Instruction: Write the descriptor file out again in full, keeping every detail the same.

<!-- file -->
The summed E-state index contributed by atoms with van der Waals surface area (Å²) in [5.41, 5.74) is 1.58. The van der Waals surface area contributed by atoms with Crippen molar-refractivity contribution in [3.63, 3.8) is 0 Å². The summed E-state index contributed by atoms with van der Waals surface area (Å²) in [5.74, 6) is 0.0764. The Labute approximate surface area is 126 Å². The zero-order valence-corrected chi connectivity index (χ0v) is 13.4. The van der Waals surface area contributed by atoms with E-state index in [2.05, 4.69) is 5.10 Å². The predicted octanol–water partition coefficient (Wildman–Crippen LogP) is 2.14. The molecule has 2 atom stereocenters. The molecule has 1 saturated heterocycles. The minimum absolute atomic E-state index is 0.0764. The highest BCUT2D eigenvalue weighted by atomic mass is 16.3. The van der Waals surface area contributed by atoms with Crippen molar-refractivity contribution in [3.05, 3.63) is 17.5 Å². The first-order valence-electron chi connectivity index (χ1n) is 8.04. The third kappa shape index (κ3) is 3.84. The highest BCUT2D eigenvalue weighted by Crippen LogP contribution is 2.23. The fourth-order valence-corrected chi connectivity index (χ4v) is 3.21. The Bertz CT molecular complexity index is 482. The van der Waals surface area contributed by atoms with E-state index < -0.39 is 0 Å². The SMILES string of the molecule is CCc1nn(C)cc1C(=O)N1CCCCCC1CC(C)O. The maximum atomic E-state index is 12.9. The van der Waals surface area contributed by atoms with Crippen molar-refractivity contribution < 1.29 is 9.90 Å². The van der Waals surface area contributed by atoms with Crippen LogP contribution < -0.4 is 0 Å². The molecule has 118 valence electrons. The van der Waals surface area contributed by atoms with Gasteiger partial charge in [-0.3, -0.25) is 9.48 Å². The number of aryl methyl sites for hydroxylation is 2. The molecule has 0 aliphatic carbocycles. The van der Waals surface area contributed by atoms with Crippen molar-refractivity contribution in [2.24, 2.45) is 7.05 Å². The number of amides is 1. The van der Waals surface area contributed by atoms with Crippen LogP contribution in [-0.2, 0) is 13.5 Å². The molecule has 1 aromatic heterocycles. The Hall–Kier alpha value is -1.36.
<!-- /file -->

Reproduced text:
The summed E-state index contributed by atoms with van der Waals surface area (Å²) in [5.41, 5.74) is 1.58. The van der Waals surface area contributed by atoms with Crippen molar-refractivity contribution in [3.63, 3.8) is 0 Å². The summed E-state index contributed by atoms with van der Waals surface area (Å²) in [5.74, 6) is 0.0764. The Labute approximate surface area is 126 Å². The zero-order valence-corrected chi connectivity index (χ0v) is 13.4. The van der Waals surface area contributed by atoms with E-state index in [2.05, 4.69) is 5.10 Å². The predicted octanol–water partition coefficient (Wildman–Crippen LogP) is 2.14. The molecule has 2 atom stereocenters. The molecule has 1 saturated heterocycles. The minimum absolute atomic E-state index is 0.0764. The highest BCUT2D eigenvalue weighted by atomic mass is 16.3. The van der Waals surface area contributed by atoms with Crippen molar-refractivity contribution in [3.05, 3.63) is 17.5 Å². The first-order valence-electron chi connectivity index (χ1n) is 8.04. The third kappa shape index (κ3) is 3.84. The highest BCUT2D eigenvalue weighted by Crippen LogP contribution is 2.23. The fourth-order valence-corrected chi connectivity index (χ4v) is 3.21. The Bertz CT molecular complexity index is 482. The van der Waals surface area contributed by atoms with E-state index < -0.39 is 0 Å². The SMILES string of the molecule is CCc1nn(C)cc1C(=O)N1CCCCCC1CC(C)O. The maximum atomic E-state index is 12.9. The van der Waals surface area contributed by atoms with Crippen molar-refractivity contribution < 1.29 is 9.90 Å². The van der Waals surface area contributed by atoms with Crippen LogP contribution < -0.4 is 0 Å². The molecule has 118 valence electrons. The van der Waals surface area contributed by atoms with Gasteiger partial charge in [-0.3, -0.25) is 9.48 Å². The number of aryl methyl sites for hydroxylation is 2. The molecule has 0 aliphatic carbocycles. The van der Waals surface area contributed by atoms with Crippen molar-refractivity contribution in [2.24, 2.45) is 7.05 Å². The number of amides is 1. The van der Waals surface area contributed by atoms with Crippen LogP contribution in [-0.2, 0) is 13.5 Å². The molecule has 1 aromatic heterocycles. The Hall–Kier alpha value is -1.36.